Better You, Better Worship (Pt. 3)
Discipline #3: Talk
I’d like to reiterate that the seven disciplines I’m unpacking in these blogs are issues that we tackle every day. Our week starts with prayer and devotion time, followed by an honest look at the prior weekend and a presentation of our goals for the coming week. In the business of training leaders and musicians, putting together service orders, scheduling and emailing volunteers, attending various meetings, etc. the art of conversation can get lost in a hurry. And I do believe talking is essential to team building, especially in the era of mobile devices.
We’ve gotten a reputation around here for being brutally honest in our evaluation process. It’s not an environment that strokes egos or beats around the bush, that’s for sure. The best way to not just survive but thrive in our department is to learn to express yourself. I like to get our team together several times a week and just...talk. I’ll throw out a topic (maybe music, movies, sports) and let the conversation begin. No one is allowed to remain silent! Learning to express what’s in your heart is essential for a worship leader. It’s important to express your opinions in a group setting and learn how to verbally respond to critique.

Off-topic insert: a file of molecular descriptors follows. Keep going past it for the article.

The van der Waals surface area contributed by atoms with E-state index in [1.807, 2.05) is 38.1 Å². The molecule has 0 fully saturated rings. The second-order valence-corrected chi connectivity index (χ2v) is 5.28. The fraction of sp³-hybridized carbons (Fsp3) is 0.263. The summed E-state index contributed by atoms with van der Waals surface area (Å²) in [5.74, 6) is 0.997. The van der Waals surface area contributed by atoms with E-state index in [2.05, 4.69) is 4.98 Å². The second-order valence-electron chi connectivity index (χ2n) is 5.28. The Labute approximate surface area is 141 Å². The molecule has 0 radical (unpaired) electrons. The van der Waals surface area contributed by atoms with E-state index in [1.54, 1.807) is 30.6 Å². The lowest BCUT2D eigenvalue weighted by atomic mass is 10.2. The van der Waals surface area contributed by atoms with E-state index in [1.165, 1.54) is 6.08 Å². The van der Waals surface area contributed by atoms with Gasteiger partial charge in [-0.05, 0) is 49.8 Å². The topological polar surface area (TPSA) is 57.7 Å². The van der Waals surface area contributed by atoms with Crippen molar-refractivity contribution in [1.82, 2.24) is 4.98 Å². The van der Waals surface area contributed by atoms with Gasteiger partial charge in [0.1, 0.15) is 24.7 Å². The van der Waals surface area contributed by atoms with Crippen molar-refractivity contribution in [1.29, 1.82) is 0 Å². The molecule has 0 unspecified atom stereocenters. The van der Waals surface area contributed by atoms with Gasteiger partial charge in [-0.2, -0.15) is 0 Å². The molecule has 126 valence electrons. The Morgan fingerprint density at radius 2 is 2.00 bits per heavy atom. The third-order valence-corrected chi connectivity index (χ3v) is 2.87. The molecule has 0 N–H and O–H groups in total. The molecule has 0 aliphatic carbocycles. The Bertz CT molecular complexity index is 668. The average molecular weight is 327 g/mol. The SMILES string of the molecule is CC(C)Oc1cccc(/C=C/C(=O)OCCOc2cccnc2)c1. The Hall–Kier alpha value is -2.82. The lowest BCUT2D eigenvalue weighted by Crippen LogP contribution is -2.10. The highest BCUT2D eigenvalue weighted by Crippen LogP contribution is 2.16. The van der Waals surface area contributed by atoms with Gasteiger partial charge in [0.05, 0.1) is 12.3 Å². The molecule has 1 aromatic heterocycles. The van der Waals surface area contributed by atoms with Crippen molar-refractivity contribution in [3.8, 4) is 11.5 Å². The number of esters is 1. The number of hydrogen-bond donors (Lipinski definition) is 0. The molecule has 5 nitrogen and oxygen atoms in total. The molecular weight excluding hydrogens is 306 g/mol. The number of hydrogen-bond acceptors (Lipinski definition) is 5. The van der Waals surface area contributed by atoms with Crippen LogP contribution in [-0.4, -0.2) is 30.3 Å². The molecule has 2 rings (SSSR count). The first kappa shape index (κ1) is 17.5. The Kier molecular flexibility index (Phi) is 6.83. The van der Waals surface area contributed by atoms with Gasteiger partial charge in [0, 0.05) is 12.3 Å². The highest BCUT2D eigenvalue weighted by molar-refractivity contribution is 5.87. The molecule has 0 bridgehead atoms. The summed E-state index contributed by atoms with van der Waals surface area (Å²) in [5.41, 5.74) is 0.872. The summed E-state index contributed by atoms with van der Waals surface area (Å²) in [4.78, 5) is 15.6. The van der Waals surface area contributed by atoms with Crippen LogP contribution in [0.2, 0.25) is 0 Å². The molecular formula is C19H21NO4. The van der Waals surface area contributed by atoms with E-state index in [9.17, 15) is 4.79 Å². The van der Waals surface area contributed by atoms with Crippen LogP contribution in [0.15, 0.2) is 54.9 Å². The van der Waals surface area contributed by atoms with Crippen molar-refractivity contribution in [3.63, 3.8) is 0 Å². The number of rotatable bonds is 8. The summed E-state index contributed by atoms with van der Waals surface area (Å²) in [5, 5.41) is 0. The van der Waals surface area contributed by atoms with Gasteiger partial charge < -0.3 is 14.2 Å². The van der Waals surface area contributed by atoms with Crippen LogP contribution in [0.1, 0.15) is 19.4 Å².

I also schedule one-on-one time each week with each person on our worship staff. Whether it’s in my office or at a coffee shop I try to carve out an hour or so to talk about what’s going on in their lives. Who are they dating? How do they feel about their life right now? What are their goals? How can I help them be the worship leader they want to be? If I don’t know what’s going on in the minds of the people that lead our church in worship on a regular basis I can lose touch with them in a heartbeat. Plus, conversations like these cultivate a level of trust that enable our team to be comfortable in moments of evaluation.
Like many of these disciplines, these are just a few simple ways I’ve been intentional to develop the ability of our team to be open, connected, and comfortable with feedback, which ultimately will enable us all to become better individuals and worship leaders.